Information Commissioner’s Office fines nursing home £15,000 for failing to keep personal information secure
The Information Commissioner’s Office (ICO) has fined a nursing home £15,000 for failing to keep personal information secure.
The Data Protection Act 1998 requires organisations to have measures in place to keep any personal information which they hold secure. The breach occurred when a member of staff took an unencrypted work laptop home, which was stolen overnight during a burglary. The laptop contained sensitive personal information relating to 46 members of staff, including reasons for sickness absence and information about disciplinary issues. The laptop also held details about 29 residents including their dates of birth, mental and physical health and “do not resuscitate” status.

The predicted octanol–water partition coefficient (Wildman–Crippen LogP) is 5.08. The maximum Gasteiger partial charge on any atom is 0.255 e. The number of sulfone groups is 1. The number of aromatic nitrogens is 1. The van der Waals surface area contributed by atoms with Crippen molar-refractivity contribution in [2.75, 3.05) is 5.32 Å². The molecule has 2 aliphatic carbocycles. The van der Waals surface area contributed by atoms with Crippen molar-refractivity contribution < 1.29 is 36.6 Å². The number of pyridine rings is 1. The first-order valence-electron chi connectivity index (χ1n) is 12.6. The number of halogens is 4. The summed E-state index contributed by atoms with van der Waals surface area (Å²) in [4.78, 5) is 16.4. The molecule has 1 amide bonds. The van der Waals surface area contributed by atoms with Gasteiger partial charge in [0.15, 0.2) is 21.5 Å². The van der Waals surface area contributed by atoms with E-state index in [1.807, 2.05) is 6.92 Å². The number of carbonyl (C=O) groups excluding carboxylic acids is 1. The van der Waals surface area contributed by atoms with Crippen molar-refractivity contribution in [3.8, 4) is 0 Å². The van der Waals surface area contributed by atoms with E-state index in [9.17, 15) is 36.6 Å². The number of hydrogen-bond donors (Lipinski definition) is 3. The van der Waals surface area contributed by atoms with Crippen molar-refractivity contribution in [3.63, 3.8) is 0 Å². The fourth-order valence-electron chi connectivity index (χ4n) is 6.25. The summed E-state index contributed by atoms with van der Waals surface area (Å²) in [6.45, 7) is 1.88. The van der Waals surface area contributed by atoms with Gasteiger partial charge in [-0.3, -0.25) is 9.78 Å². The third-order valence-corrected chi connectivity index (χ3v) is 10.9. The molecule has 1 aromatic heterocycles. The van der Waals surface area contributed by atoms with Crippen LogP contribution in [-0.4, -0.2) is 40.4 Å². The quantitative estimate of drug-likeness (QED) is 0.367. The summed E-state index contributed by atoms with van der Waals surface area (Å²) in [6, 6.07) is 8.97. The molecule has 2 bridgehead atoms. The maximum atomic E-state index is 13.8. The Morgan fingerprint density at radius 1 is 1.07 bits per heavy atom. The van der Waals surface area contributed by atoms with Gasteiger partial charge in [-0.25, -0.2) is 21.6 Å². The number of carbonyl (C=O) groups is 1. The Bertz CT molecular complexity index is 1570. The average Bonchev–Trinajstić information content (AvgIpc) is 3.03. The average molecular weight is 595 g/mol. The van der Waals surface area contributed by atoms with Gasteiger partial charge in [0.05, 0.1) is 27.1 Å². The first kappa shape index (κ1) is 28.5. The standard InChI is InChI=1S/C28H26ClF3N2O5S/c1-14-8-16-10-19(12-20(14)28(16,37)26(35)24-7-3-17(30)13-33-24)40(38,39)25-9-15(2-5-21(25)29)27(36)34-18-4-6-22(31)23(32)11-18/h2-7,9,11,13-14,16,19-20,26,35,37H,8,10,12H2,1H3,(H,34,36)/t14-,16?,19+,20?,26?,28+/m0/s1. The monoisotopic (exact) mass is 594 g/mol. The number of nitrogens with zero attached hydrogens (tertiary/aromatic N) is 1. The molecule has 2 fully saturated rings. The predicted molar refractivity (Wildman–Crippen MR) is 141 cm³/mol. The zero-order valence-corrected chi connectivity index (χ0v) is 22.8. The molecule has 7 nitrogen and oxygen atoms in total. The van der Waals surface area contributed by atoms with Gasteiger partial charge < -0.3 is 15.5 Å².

An investigation by the ICO found widespread systematic failings in data protection at the nursing home at the time of the breach. The ICO discovered that the home didn’t have any policies in place regarding the use of encryption, homeworking and the storage of mobile devices, or provide adequate training for staff on data protection issues.
The level of the fine reflects the fact that the nursing home was a small business. It is likely that a larger organisation would receive a much heavier fine in similar circumstances.
Tribunal decides voluntary overtime should have been included in holiday pay calculations
In the recent case of Brettle v Dudley Metropolitan Borough Council an Employment Tribunal has held that voluntary overtime and other payments associated with rotas worked voluntarily should have been included when calculating statutory holiday pay.
The Working Time Directive is implemented in the UK by the Working Time Regulations 1998 (WTR). The WTR provides workers with 5.6 weeks paid holiday each year. Under the WTR, workers are entitled to be paid holiday pay at the rate of “a week’s pay” for each week of holiday.